Michelin maps?

Discussion in 'rec.bicycles.rides archive' started by Terry Morse, Apr 17, 2003.

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  1. Terry Morse

    Terry Morse Guest

    I'd like to pick up some Michelin maps of the French Alps and Pyrenees. Are the green (high
    resolution) maps better for cycle touring, or are the yellow (lower resolution) maps adequate?
    --
    terry morse Palo Alto, CA http://www.terrymorse.com/bike/
     
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  2. The yellow maps are okay for these areas, as they show almost all the roads, but in non-mountainous
    areas the Green IGN maps are far better as these areas have much more roads.
     
  3. Jack Fortune

    Jack Fortune Guest

    On Thu, 17 Apr 2003 15:25:37 -0700, Terry Morse <[email protected]> wrote:
    > I'd like to pick up some Michelin maps of the French Alps and Pyrenees. Are the green (high
    > resolution) maps better for cycle touring, or are the yellow (lower resolution) maps adequate?
    > --
    > terry morse Palo Alto, CA http://www.terrymorse.com/bike/

    I'm not sure that Michelin publishes green (1:100,000) maps for all areas of France. When we toured
    in Southern France, my wife and I had to purchase several IGN maps for areas that weren't covered by
    Michelin at the 1:100,000 scale. All of these maps were readily available in France.

    That said, I much prefer to use the 1:100,000 maps while touring - the yellow maps (1:200,000) are
    better used for planning.

    Jack Fortune Atlanta, Georgia USA
     
  4. Amh

    Amh Guest

    Terry Morse <[email protected]> wrote in message
    news:<[email protected]>...
    > I'd like to pick up some Michelin maps of the French Alps and Pyrenees. Are the green (high
    > resolution) maps better for cycle touring, or are the yellow (lower resolution) maps adequate?

    Lonely Planet publishes a book called "Cycling around France" or something like that ("France by
    Bicycle", you get the idea). The maps of the Alps and Pyrenees are very detailed and include route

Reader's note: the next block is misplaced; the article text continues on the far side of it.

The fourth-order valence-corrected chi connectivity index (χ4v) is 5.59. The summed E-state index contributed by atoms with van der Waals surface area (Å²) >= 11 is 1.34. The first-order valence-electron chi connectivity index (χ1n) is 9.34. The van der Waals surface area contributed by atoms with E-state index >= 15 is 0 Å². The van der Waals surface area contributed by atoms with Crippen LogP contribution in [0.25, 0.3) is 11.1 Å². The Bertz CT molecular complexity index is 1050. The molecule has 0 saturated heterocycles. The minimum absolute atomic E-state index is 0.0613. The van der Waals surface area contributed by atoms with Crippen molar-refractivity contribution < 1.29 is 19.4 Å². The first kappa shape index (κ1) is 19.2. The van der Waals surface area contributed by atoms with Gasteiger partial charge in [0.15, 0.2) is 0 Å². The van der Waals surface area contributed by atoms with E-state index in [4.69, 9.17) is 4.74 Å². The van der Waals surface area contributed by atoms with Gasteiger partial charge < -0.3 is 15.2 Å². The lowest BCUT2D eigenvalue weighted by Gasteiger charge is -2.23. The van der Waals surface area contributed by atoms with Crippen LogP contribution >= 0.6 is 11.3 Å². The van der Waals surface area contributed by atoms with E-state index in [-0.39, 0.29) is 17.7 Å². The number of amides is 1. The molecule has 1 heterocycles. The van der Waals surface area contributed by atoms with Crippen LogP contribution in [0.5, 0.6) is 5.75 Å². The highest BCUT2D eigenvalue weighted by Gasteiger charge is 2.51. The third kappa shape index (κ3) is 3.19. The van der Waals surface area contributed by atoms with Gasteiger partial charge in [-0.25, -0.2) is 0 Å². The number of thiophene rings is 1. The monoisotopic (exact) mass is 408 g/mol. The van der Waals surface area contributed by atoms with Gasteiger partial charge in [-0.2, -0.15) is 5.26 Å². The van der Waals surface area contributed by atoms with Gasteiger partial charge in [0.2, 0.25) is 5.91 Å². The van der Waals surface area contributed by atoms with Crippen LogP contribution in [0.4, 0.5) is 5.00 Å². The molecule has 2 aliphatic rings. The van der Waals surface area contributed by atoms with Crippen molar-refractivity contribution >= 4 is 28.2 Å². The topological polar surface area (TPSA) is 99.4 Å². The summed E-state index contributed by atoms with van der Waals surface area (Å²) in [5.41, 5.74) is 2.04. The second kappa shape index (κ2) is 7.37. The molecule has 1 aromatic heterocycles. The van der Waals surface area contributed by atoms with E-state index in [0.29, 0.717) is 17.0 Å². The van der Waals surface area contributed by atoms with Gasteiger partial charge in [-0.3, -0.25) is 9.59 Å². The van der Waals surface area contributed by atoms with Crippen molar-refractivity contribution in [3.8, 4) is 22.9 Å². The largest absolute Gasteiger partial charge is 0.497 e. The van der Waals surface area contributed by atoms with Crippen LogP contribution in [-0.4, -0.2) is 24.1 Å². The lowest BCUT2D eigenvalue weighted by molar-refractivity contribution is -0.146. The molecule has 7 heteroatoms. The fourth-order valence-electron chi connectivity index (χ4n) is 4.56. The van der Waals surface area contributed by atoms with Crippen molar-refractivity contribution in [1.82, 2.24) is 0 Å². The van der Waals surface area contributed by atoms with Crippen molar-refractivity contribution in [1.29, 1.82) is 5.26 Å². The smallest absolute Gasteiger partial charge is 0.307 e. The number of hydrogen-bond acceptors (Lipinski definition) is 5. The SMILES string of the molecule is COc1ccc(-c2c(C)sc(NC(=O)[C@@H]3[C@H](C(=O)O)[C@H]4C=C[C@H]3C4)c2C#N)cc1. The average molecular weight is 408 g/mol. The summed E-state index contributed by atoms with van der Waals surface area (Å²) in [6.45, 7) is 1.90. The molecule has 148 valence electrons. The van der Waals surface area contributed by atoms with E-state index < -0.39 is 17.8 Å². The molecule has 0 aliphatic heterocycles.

descriptions, how to get to the climbs, where you'll end when you're up and over, where the steeps
    are. Well worth the extra weight of a full book vs. maps.

    Andy
     
  5. Terry Morse

    Terry Morse Guest

    amh wrote:

    > Lonely Planet publishes a book called "Cycling around France" or something like that ("France by
    > Bicycle", you get the idea). The maps of the Alps and Pyrenees are very detailed and include
    > route descriptions, how to get to the climbs, where you'll end when you're up and over, where the
    > steeps are.

    Thanks for the pointer. I placed an order for "Cycling France".
    --
    terry morse Palo Alto, CA http://www.terrymorse.com/bike/
     
  6. Ken Roberts

    Ken Roberts Guest

    I like the Lonely Planet book, but I also like having my own maps.

    Something to consider as alternative to buying individual 1:200000 yellow maps: a book of
    Michelin maps spiral-bound, "France Atlas Routier et Touristique", which covers the whole
    country, plus 50 city maps and an index of places. Once you've bought it, only take the pages you
    need for specific tours.

    I agree that the 1:200000 maps do not cover every little road, but Sharon and I enjoy some
    route-finding challenge. Some of our best memories of Loire region were on little tertiary roads not
    on the yellow maps, where we weren't sure exactly where we were. But after some interesting muddling
    around, we found our way to some road that was on the map.

    Biggest time I got lost was when both the correct road and my incorrect road were well-marked on the
    yellow map. Instead of the achievement of reaching the Col de la Croix de Fer, I climbed to a remote
    mountain village I never heard of -- and it was wonderful.

    Ken
     
  7. Jacques

    Jacques Guest

    As far as I know, the green Michelin maps are enlarged versions of the yellow ones. They are easier
    to read but do not provide more information. Standard 1:200000 Michelin will show you almost every
    usable paved road. Their weak point in mountaneous areas is that they only show little altitude
    information. If you want to know more precisely what lies ahead, use the
    1:100000 IGN. However, in my experience, the IGN will wear out faster in wind and rain, and may also
    contain (few) errors, one thing I have never seen on a Michelin map.

    Jacques (try to find me on the Michelin map #520 !)

    On Thu, 17 Apr 2003 15:25:37 +0000, Terry Morse wrote:

    > I'd like to pick up some Michelin maps of the French Alps and Pyrenees. Are the green (high